UK Parliament passes anti-terrorism law
News24.com title UK parliament passes anti to terror law article The UK parliament has passed a new anti-terror law that gives police the power to detain people suspected of links to terrorist groups, without charge or trial.
The bill, which has been passed with the support of both Conservative and Labour MPs, was passed by the lower house on Thursday, paving the way for Prime Minister David Cameron to sign it into law.
The new law gives police and security forces the power of detention without charge and a number of powers that were previously available only to the courts.
Under the new legislation, police can detain people who pose a threat to national security.
They can also order them to appear in court for questioning, and can use other methods of interrogation, such as a non-lethal stun gun, to detain them.
If they are detained, they are to be held for 48 hours in custody, unless they have a valid excuse.
They will also be detained for a period of 72 hours and may be released if they refuse to obey a police order.
If a person is detained, police must inform a judge of their rights, including a right to a lawyer, and must give them a date to appear before a judge.
The person will then be given a chance to contest the detention, and if they do so, the judge can decide whether to grant the person a bail hearing or whether to release them.
The legislation also gives police greater powers to detain a person in relation to their activities.
They now have the power, for example, to use a stun gun on them without charge, if they are suspected of engaging in terrorist activity.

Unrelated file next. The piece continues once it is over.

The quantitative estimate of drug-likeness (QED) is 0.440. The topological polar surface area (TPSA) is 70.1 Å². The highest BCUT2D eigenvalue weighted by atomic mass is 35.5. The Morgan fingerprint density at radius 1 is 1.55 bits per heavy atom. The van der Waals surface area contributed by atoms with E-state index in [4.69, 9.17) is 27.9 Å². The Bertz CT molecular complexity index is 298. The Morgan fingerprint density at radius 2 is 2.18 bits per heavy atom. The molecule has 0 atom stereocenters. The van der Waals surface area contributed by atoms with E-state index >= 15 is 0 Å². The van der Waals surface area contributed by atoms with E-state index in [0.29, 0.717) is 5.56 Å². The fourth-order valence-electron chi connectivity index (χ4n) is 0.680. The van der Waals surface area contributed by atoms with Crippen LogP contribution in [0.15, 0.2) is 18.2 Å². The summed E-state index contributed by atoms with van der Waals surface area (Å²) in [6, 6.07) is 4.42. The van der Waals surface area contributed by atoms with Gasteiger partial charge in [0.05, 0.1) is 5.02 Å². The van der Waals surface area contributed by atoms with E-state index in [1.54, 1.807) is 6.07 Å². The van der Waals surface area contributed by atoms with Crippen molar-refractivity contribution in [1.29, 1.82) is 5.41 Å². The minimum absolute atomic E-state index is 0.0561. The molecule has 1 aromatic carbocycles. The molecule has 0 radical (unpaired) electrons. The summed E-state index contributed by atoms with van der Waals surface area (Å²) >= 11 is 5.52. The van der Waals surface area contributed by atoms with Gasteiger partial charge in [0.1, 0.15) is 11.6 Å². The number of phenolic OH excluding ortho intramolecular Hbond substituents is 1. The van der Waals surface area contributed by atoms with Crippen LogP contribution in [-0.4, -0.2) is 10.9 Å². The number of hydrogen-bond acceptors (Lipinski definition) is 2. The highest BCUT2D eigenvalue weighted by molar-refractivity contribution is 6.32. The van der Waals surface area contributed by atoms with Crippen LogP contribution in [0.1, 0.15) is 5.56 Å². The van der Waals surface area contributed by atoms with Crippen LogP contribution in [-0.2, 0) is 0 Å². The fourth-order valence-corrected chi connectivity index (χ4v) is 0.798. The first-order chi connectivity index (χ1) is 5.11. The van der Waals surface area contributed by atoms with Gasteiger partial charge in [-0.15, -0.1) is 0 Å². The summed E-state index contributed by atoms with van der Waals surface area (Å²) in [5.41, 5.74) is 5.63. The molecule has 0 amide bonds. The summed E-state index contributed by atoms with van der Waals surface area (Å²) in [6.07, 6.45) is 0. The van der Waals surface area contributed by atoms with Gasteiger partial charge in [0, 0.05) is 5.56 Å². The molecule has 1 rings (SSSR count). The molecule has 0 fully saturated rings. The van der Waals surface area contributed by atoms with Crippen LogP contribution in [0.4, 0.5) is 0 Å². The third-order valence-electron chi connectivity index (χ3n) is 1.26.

Police will be able to order someone to remove a piece of clothing or remove a weapon from their person without a warrant.
They also have the right to search their person, and they can search any location without a search warrant.
The government has also extended the powers of police to use their powers to conduct “stopping orders”, meaning that people who are arrested in relation the threat to public order will be subject to a “stopped and frisk” order, unless the person can show that they have no intent to attack a person or commit a serious crime.
In total, there are more than 100 powers now available to police, and some of them have already been used.
They are used to stop people who have a weapon, or are suspected to have a gun, from leaving a place of worship or attending a sporting event.
Police also now have greater powers over people who “misuse” drugs, and the government has given them the power “to stop a person from leaving premises or to prevent them from entering premises”.
Police have also now the power on their books to use the “broad-spectrum” of drugs, such like heroin and cannabis, and it is now possible to detain someone for a maximum of 48 hours.
The police have also gained new powers to investigate, including “stingray” technology.
This means that police can secretly spy on a person’s mobile phone or internet use, without their knowledge or consent, and obtain detailed information about that person’s movements.
It is also possible for police to track down people who may be planning attacks, and to order them into custody.
The law is likely to cause a major backlash from Muslim groups and activists who are worried about the use of the law.
Muslim community groups are already concerned that the legislation will enable the police to carry out a “kill list” of Muslims and other religious minorities.
They have also criticised the bill for excluding those with “mental health issues” from the powers.